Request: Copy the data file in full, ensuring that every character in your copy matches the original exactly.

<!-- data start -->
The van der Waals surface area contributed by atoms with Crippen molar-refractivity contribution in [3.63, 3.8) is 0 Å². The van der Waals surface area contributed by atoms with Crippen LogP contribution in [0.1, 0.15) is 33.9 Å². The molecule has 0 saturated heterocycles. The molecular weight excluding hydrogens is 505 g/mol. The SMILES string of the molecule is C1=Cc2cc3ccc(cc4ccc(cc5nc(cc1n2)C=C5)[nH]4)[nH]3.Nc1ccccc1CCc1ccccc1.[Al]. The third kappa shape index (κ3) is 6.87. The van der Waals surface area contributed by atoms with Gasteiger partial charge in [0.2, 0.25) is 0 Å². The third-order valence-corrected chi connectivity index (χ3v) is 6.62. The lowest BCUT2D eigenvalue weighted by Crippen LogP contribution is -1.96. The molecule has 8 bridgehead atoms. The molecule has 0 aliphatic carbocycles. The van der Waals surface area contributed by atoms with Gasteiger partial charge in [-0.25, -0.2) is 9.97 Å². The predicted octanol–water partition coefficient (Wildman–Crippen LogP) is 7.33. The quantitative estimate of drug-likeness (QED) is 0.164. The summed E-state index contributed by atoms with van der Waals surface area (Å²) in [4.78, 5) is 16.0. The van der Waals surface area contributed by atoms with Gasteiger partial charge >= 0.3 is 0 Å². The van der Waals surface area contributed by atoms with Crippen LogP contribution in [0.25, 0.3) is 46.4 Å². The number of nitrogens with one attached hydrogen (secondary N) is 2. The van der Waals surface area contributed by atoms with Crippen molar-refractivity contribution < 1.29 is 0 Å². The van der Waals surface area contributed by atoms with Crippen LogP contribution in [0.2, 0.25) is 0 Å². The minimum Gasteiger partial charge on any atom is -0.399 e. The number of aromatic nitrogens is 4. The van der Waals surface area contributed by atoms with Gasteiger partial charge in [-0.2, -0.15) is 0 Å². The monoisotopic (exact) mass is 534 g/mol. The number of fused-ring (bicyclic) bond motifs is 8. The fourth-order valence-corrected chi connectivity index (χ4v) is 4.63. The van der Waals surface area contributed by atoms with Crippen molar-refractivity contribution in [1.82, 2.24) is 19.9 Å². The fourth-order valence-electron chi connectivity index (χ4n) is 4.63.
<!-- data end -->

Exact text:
The van der Waals surface area contributed by atoms with Crippen molar-refractivity contribution in [3.63, 3.8) is 0 Å². The van der Waals surface area contributed by atoms with Crippen LogP contribution in [0.1, 0.15) is 33.9 Å². The molecule has 0 saturated heterocycles. The molecular weight excluding hydrogens is 505 g/mol. The SMILES string of the molecule is C1=Cc2cc3ccc(cc4ccc(cc5nc(cc1n2)C=C5)[nH]4)[nH]3.Nc1ccccc1CCc1ccccc1.[Al]. The third kappa shape index (κ3) is 6.87. The van der Waals surface area contributed by atoms with Gasteiger partial charge in [0.2, 0.25) is 0 Å². The third-order valence-corrected chi connectivity index (χ3v) is 6.62. The lowest BCUT2D eigenvalue weighted by Crippen LogP contribution is -1.96. The molecule has 8 bridgehead atoms. The molecule has 0 aliphatic carbocycles. The van der Waals surface area contributed by atoms with Gasteiger partial charge in [-0.25, -0.2) is 9.97 Å². The predicted octanol–water partition coefficient (Wildman–Crippen LogP) is 7.33. The quantitative estimate of drug-likeness (QED) is 0.164. The summed E-state index contributed by atoms with van der Waals surface area (Å²) in [4.78, 5) is 16.0. The van der Waals surface area contributed by atoms with Gasteiger partial charge >= 0.3 is 0 Å². The van der Waals surface area contributed by atoms with Crippen LogP contribution in [0.25, 0.3) is 46.4 Å². The number of nitrogens with one attached hydrogen (secondary N) is 2. The van der Waals surface area contributed by atoms with Crippen molar-refractivity contribution < 1.29 is 0 Å². The van der Waals surface area contributed by atoms with Crippen LogP contribution in [0.2, 0.25) is 0 Å². The minimum Gasteiger partial charge on any atom is -0.399 e. The number of aromatic nitrogens is 4. The van der Waals surface area contributed by atoms with Gasteiger partial charge in [-0.2, -0.15) is 0 Å². The monoisotopic (exact) mass is 534 g/mol. The number of fused-ring (bicyclic) bond motifs is 8. The fourth-order valence-corrected chi connectivity index (χ4v) is 4.63. The van der Waals surface area contributed by atoms with Crippen molar-refractivity contribution in [1.82, 2.24) is 19.9 Å². The fourth-order valence-electron chi connectivity index (χ4n) is 4.63.